Hybrid Capital Markets Roundtable 2008
With the credit and liquidity crises continuing to be played out on the global stage, borrowers’ access to capital has become an increasingly core subject. Even as the situation persists, regulatory bodies are forging ahead with their efforts to lay the foundations of all-encompassing legislation, drafting pre-prescribed directives regarding hybrid capital, transcending jurisdictions and issuer types.
While some feel, given the prevailing conditions, a rain-check would be in order, others maintain any delay would be detrimental. Talk about regulatory reform has gone on long enough, they say: now is the time for action.
Both schools of thought were represented at IFR’s Hybrid Capital Roundtable, an event that managed what many regulatory and rating agency enterprises seemingly have not: canvassing the opinions of all corners of the market – issuers, investors and investment bankers alike.
The resulting conversation highlighted the difficulties enshrined in such exercises, especially when the approach is piecemeal. Of course everyone wanted a level playing field, but there was also a general concern regarding the dangers of overly prescriptive measures, which could prove counter productive.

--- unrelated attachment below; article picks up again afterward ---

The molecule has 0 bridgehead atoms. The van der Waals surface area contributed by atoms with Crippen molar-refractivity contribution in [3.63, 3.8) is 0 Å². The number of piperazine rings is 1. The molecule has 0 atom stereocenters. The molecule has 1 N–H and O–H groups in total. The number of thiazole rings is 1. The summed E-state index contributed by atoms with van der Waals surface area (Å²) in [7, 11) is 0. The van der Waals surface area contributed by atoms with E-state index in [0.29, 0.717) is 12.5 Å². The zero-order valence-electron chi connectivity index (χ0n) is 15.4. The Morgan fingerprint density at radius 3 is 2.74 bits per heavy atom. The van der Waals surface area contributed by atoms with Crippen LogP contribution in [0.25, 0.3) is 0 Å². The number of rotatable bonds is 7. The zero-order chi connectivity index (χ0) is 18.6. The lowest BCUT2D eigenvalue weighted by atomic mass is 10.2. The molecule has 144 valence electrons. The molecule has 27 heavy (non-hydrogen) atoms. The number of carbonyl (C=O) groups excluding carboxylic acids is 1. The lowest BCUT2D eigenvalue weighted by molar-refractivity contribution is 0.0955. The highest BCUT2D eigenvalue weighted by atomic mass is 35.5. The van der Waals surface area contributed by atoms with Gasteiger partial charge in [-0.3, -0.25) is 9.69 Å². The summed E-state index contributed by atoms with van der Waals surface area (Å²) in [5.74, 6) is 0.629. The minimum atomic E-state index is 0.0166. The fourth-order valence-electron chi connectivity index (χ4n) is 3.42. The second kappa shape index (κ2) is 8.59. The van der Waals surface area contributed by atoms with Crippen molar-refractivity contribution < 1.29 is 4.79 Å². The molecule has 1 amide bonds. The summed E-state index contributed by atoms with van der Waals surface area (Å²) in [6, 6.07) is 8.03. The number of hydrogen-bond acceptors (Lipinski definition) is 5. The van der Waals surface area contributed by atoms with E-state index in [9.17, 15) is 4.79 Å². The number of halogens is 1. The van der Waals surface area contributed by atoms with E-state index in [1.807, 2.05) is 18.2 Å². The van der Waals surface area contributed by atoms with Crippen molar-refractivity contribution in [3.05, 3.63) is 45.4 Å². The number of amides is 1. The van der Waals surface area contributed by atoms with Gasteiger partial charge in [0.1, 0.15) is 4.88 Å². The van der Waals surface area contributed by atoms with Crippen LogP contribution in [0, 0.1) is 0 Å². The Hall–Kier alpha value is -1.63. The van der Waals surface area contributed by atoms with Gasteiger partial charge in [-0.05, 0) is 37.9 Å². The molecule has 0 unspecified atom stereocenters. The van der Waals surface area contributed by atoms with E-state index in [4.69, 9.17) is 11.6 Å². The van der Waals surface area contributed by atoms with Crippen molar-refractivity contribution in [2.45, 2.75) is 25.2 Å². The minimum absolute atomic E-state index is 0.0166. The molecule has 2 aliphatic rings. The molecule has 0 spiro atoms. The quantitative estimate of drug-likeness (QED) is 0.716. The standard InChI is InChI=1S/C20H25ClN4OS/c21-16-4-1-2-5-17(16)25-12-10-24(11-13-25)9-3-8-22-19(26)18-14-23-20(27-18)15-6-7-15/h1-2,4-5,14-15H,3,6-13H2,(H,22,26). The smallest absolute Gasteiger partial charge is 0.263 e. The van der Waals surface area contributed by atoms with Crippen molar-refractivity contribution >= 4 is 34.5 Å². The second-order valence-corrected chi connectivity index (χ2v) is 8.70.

The current environment has thrown up a situation where instruments will be stress tested in practice, rather than just theory. It will be possible to establish some much-needed data points to ascertain the effectiveness of the various structures, and whether or not they behave in the manner expected. This will proffer some answers, but almost certainly an equal number of questions.
Along with coupon deferral, chief amongst these is the thorny question of call options and whether or not they will be exercised. While, from a purely economic standpoint, it would appear many should probably not be, there are a number of other factors at play, not least is the potential reputational damage resulting from a failure to do so. This would likely result in an inability to access the markets.
With representatives from all sides of the industry, this and many others questions were addressed during the course of the discussion. The stimulating debate produced conflicting views without ever descending into acrimony. While the consensus was that there is not always a consensus, some bodies could take a leaf out of IFR’s book and consult all the various market participants rather than relying on just one or another, or even none, as far as some proposals appear to be concerned.
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